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The Elephant Man and Phantom of The Opera both deal with social injustices in society and how the directors and authors express this surely make both films a comparable and interesting

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Introduction

Never Black and White John Merrick Dr. Treves. Mr. Gomme Mrs. Kendell Former freak in a circus, disfigured physically is the elephant man the whole film revolves around this person who is rescued by Mr. Treves. Wealthy surgeon rescues John Merrick from his abusive owner, looks after Merrick and embraces him as a friend. Chairman of the hospital board, gives in to Treves after discovering that Merrick is not an "idiot" Well-respected actor Mrs. Kendell finds favor in getting to know Merrick and treats him with dignity and respect. It would take cold hearted for a person not to be affected by the movie The Elephant Man by David Lynch. Based on a true story of a deformed human trying to make himself fit into the normal, this film is a heart moving biography, which brings up many issues of how society treats people who are different and the equality differences we see in the film Set in London 1884 a Victorian surgeon by the name of Dr. Frederick Treves (Anthony Hopkins) rescues for unknown reasons a disfigured (head twice the size of a normal human being, twisted spine and a useless right arm), mistreated carnival freak show, John Merrick (John Hurt). ...read more.

Middle

Falls in love with Christine. From young the phantom taught her how to sing. She falls in love with her childhood friend and is torn between the two. Rescues the phantom from the freak show, is respected by the phantom but lives in constant fear. Christine's childhood friend falls in love with her, and becomes a sworn enemy of the phantom. In the other Phantom of the Opera written and directed by Andrew Lloyd Webber takes a somewhat different approach to the Elephant Man. Being raised up in a freak show just like the John Merrick, the phantom (Gerald Butler), as he is known as is abused by his owner and is then rescued by a young girl who takes pity on the disfigured boy and hides him in the catacombs of a famous Paris opera house. The phantom now a confident strong disfigured man whom terrorizes the opera house falls in love with a young chorus girl Christine (Emily Rossum) who thinks of him as her music angel that her father sent from his death and who teaches her how to sing. ...read more.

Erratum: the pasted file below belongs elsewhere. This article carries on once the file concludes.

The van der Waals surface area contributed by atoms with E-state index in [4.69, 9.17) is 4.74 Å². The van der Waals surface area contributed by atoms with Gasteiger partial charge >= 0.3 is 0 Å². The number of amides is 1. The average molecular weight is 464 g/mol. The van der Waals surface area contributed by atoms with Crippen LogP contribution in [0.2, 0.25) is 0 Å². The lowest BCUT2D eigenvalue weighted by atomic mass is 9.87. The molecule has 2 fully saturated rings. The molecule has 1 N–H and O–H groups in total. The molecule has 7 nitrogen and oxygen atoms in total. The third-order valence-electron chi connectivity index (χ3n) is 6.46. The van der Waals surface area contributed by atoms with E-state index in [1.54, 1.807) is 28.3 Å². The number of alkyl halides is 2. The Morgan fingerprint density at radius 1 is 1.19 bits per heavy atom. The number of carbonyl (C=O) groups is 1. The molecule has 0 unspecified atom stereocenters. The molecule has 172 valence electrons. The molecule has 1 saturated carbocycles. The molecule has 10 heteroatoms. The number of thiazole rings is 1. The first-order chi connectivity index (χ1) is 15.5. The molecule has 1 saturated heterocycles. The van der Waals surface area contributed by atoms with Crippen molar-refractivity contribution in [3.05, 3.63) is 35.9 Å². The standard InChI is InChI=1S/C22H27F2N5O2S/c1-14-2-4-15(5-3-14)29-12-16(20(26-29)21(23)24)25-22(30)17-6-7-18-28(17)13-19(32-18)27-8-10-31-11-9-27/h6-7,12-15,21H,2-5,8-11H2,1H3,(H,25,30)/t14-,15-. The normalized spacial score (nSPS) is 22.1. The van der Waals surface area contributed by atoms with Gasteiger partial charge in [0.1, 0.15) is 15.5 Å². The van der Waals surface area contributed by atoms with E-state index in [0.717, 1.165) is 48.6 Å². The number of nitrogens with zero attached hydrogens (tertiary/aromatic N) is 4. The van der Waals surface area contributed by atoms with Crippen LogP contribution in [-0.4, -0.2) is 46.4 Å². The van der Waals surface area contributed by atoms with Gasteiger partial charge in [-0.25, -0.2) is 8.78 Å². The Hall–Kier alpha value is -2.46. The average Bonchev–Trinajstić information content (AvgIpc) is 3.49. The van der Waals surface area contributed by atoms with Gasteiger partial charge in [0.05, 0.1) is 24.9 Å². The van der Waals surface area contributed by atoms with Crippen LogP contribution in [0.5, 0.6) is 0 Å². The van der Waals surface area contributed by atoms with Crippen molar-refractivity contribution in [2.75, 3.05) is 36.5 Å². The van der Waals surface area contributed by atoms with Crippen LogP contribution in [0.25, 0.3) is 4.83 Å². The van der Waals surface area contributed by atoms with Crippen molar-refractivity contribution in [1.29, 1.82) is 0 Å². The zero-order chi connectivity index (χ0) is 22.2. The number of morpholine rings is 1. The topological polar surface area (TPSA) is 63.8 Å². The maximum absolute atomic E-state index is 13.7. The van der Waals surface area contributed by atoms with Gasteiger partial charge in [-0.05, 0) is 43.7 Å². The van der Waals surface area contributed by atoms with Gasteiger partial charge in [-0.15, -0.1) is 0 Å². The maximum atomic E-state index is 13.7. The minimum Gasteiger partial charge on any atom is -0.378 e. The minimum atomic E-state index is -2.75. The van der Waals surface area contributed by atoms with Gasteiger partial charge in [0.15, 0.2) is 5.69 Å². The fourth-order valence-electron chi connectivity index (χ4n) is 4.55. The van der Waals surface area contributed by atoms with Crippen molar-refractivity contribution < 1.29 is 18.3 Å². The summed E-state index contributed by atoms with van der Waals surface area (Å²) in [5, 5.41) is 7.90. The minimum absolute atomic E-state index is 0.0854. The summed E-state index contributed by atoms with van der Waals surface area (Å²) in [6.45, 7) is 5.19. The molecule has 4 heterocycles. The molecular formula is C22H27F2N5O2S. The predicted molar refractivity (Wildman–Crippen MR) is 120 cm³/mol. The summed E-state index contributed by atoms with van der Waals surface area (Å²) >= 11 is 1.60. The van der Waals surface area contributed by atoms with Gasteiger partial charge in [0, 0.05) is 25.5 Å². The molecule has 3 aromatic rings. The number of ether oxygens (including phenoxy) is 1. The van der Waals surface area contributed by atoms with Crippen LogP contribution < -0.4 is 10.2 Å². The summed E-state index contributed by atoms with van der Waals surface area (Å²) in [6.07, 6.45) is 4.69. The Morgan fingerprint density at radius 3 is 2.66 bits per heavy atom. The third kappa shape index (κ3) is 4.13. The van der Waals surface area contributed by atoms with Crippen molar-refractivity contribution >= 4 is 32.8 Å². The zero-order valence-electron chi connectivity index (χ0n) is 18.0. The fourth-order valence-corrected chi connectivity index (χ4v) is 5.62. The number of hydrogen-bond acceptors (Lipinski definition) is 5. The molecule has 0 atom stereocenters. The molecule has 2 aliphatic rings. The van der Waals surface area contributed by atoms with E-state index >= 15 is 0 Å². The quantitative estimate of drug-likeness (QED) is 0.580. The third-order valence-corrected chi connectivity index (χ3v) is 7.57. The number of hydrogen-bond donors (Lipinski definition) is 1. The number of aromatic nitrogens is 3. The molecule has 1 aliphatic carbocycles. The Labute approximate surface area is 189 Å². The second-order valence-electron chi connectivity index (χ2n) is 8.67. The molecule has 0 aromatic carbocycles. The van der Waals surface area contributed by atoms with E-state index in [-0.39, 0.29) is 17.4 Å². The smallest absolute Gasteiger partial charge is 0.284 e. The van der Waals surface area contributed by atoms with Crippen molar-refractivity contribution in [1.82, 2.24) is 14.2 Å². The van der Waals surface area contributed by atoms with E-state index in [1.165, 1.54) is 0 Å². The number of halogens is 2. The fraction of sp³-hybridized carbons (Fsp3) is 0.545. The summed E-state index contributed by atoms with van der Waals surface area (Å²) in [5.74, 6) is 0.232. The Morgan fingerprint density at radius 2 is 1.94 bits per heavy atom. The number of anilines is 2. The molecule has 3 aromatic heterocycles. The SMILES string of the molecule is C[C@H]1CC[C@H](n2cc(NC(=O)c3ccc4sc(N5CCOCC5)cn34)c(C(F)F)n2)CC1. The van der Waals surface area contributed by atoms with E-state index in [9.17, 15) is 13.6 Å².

Conclusion

even though both films in context deal with horror elements, the Elephant Man which was produced in 1980 involves deeper issues concerning the industrial revolution and how the time differences between the two films affects peoples viewpoints. Andrew Lloyd Webber wrote the phantom as musical approach to the film, which gave the characters more talent and emotions, which therefore made the audience in a way feel sympathetic and moved by the Phantoms plights and how he reacts towards them. Meanwhile we see that David Lynch had ideas deeper then just the first sight we see in the film which makes the audience think deeper in the textures and colours. e.g. White among dark backgrounds and the film purposely filmed in black and white even though Colour was the film making preferable. Despite the films being in colour or not in colour, there is never black and white, but issues that the audience have to dig deeper and view further to uncover what's the real meaning and context of the films and why were they produced and set in that particular way. The Elephant man despite its dullness of set a new interest in my mind that black and white films are not all that bad and they do in some way have a meaning. ...read more.

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